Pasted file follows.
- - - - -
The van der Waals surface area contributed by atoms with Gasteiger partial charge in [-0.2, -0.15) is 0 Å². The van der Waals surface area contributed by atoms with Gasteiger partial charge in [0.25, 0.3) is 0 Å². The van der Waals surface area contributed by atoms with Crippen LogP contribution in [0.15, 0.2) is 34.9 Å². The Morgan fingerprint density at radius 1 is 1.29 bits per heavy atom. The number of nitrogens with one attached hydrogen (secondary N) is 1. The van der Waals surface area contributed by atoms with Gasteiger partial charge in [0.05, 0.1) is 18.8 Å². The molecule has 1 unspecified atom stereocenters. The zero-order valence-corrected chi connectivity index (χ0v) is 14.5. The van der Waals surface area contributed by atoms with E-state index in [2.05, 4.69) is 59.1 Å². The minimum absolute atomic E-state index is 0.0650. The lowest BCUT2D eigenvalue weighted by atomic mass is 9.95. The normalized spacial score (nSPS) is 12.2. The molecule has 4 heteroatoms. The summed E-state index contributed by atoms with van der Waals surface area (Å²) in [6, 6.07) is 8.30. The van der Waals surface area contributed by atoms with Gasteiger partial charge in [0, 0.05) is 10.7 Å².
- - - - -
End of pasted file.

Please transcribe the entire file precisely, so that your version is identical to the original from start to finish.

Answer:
The van der Waals surface area contributed by atoms with Gasteiger partial charge in [-0.2, -0.15) is 0 Å². The van der Waals surface area contributed by atoms with Gasteiger partial charge in [0.25, 0.3) is 0 Å². The van der Waals surface area contributed by atoms with Crippen LogP contribution in [0.15, 0.2) is 34.9 Å². The Morgan fingerprint density at radius 1 is 1.29 bits per heavy atom. The number of nitrogens with one attached hydrogen (secondary N) is 1. The van der Waals surface area contributed by atoms with Gasteiger partial charge in [0.05, 0.1) is 18.8 Å². The molecule has 1 unspecified atom stereocenters. The zero-order valence-corrected chi connectivity index (χ0v) is 14.5. The van der Waals surface area contributed by atoms with E-state index in [2.05, 4.69) is 59.1 Å². The minimum absolute atomic E-state index is 0.0650. The lowest BCUT2D eigenvalue weighted by atomic mass is 9.95. The normalized spacial score (nSPS) is 12.2. The molecule has 4 heteroatoms. The summed E-state index contributed by atoms with van der Waals surface area (Å²) in [6, 6.07) is 8.30. The van der Waals surface area contributed by atoms with Gasteiger partial charge in [0, 0.05) is 10.7 Å².